Not necessarily introduced in chronological order, a concept called "First Virtual" first asks a potential customer to fill out an application form providing standard personal information. First Virtual would then send a personal identification number (PIN) with an 800 number over the Internet to the customer's email. Then the customer is supposed to use the 800 number to give the customer's credit card information over the phone to First Virtual to establish or open no more than just an electronic charge account. Clearly this system or procedure to shop on the Internet is no less complicated than the home shopping network and is nowhere close to a simple and anonymous cash dispensing system that one would desire.

Another concept called "Cybercash" requires customers or buyers on the Internet to first open a special Cybercash bank account that contains money designated for spending on the Internet. A consumer issues instructions to purchase goods or services on the Internet and money for these items are transferred from the consumer's Cybercash bank account to that of the merchant's. Transactions are anonymous unless the seller specifically asks for the identity of the buyer. Again one can readily see that this concept, although rather secured from the money handling standpoint, is not totally anonymous. Furthermore, it is rather complicated involving a number of interactions between the buyer, the Cybercash bank and the seller. It is definitely incompatible with the simple elegance of doing shopping on the Internet, particularly with regards to speed and ultimate privacy.

Yet another concept called the "Netbill" requires a buyer on the Internet to first put money in a Netbill account and subsequent transactions made by the buyer are to be drawn off from the account sum or balance. Accounts of both buyers and sellers are maintained on a Netbill server, to keep transactions off the Internet and to maintain lower transaction costs. After a purchase is made, the transfer of funds will automatically take place at the server. Digital goods, e.g. programs, documents etc. are transferred to the buyer in encrypted form. When the Netbill account has cleared the transaction, a receipt containing the key to the encrypted goods is sent to the merchant, then forwarded to the consumer. The advantages of this concept clearly lie in the good security of fund transfer and in accountability. However, the transaction is complicated and could be time consuming. Furthermore, it is not totally anonymous.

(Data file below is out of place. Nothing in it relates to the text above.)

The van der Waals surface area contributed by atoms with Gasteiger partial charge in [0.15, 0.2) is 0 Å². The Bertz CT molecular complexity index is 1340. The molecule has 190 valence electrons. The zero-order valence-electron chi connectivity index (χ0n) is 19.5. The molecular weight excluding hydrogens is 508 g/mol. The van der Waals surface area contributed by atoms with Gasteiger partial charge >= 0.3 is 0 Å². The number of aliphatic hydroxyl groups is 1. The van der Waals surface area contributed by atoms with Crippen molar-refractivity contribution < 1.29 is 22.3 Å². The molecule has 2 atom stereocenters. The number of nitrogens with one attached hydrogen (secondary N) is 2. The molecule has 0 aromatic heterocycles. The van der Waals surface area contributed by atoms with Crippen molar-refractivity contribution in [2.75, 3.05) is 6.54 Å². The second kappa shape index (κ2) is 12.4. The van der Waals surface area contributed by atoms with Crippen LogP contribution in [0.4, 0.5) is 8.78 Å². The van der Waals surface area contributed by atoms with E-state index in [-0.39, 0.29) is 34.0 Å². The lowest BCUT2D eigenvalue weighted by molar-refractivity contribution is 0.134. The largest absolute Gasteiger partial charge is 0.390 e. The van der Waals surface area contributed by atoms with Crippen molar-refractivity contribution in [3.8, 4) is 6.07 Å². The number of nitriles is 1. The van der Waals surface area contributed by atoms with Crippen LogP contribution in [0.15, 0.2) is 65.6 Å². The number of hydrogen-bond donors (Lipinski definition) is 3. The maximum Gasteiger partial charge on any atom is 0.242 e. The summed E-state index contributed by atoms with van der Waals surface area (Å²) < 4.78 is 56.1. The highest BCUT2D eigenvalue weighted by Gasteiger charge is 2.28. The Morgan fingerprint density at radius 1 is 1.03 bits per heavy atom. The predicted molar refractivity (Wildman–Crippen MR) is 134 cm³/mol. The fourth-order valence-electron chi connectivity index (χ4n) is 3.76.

A two-step process called "Millicent" had also been introduced. This two-step process uses fake money much like Geoffrey Bucks at Toys `R` Us stores. A merchant creates its own electronic currency, or "scrip", that is sold to brokers. Brokers then sell the scrip to buyers. Sellers deal with just a handful of accounts, spreading transaction costs over a large volume of purchases. Millicent customers need to buy currency from only a few trusted brokers, not every vendor. Anyone can see the request for merchandise or services and the transfer of scrip over the Net as transactions take place. Clearly the principal advantage of this system is its potential efficiency and extremely low transaction costs. However, merchants can run off with the money and the system lacks privacy and auditability.